Daily Express

Get clued up on pensions

- By Harvey Jones

THE state pension is the bedrock of everybody’s retirement but millions have no idea what they will get or when, and risk disaster as a result.

One in four don’t know their state pension age, including 10 per cent of those aged 55 to 64, while a similar number have no idea how much income it will pay them personally, according to new research from Standard Life.

One in five 65-year-olds are in the dark even though they’re just a year away from state pension age.

Dean Butler, managing director for retail direct at Standard Life, said it is vital to know what you are due to get. “That will help you decide how much you must save under your steam to meet your expected standard of living and retire when you choose.”

Workers also need to confirm they are on course to make sufficient National Insurance (NI) contributi­ons to get the maximum state pension.

One in four don’t realise that NI contributi­ons determine how much they get, Butler said. “They could be in for a nasty shock if they discover at the last minute they are heading for a state pension shortfall.”

You need at least 10 qualifying years of NI to get any state pension at all and 35 years to get the full new state pension, paid to those retiring from April 6, 2016.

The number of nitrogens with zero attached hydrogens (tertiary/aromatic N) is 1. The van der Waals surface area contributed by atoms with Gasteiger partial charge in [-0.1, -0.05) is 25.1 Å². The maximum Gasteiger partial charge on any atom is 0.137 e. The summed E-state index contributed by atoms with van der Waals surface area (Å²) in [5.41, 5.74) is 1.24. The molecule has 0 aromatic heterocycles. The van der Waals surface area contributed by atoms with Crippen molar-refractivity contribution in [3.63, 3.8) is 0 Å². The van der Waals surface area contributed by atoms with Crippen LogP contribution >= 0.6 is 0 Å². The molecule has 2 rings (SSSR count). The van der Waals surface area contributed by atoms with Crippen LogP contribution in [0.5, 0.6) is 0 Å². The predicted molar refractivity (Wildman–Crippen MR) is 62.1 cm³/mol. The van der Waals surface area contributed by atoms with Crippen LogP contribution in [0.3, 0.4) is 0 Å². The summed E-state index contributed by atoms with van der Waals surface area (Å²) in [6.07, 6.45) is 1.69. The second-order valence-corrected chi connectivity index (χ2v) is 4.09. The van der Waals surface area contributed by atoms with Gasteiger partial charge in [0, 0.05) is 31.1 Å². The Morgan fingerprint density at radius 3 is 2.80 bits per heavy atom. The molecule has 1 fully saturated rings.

This currently pays £10,600 a year, rising to a maximum of £11,501 from next April. The state pension is not enough to live on comfortabl­y but life will be even harder if you do not get the full amount, Butler said.

You can get a forecast at Gov.uk/ check-state-pension. Otherwise fill in the BR19 form or call the Future Pension Centre on 0800 731 0175.

The state pension age is 66 but is regularly reviewed. “It is set to rise to 67 between 2026 and 2028.”

You can start drawing workplace and personal pension savings from 55, rising to 57 in 2028. “You could access them before you receive your state pension, to tide you over,” Butler said.

You may be able get NI credits towards your pension for years when you are jobless or on low earnings.

In some cases, claiming benefits can help you build and protect your NI entitlemen­t. “If you have been receiving Universal Credit, double check that you have been getting NI credits,” Butler said.

Alternativ­ely, you may be able to top up your NI record by paying voluntary contributi­ons. The deadline for filling in gaps in your NI record from April 2006 to April 2016 is April 5, 2025. After that, you can only plug gaps from 2017 onwards.

If you have retired, check you are getting the correct amount, Butler said. “Around 750,000 are not receiving the correct sum due to errors in NI records or the Department of Work and Pensions (DWP) not making adjustment­s when there’s a change in circumstan­ces.”

Those who stopped working to raise children should check they have received NI credit for those periods.

Older married women whose husbands retired from March 17, 2008, should confirm they received the correct rate based on their husband’s NI record. “If over 80 and on a low pension, check that the DWP is giving you the over-80s rate.”

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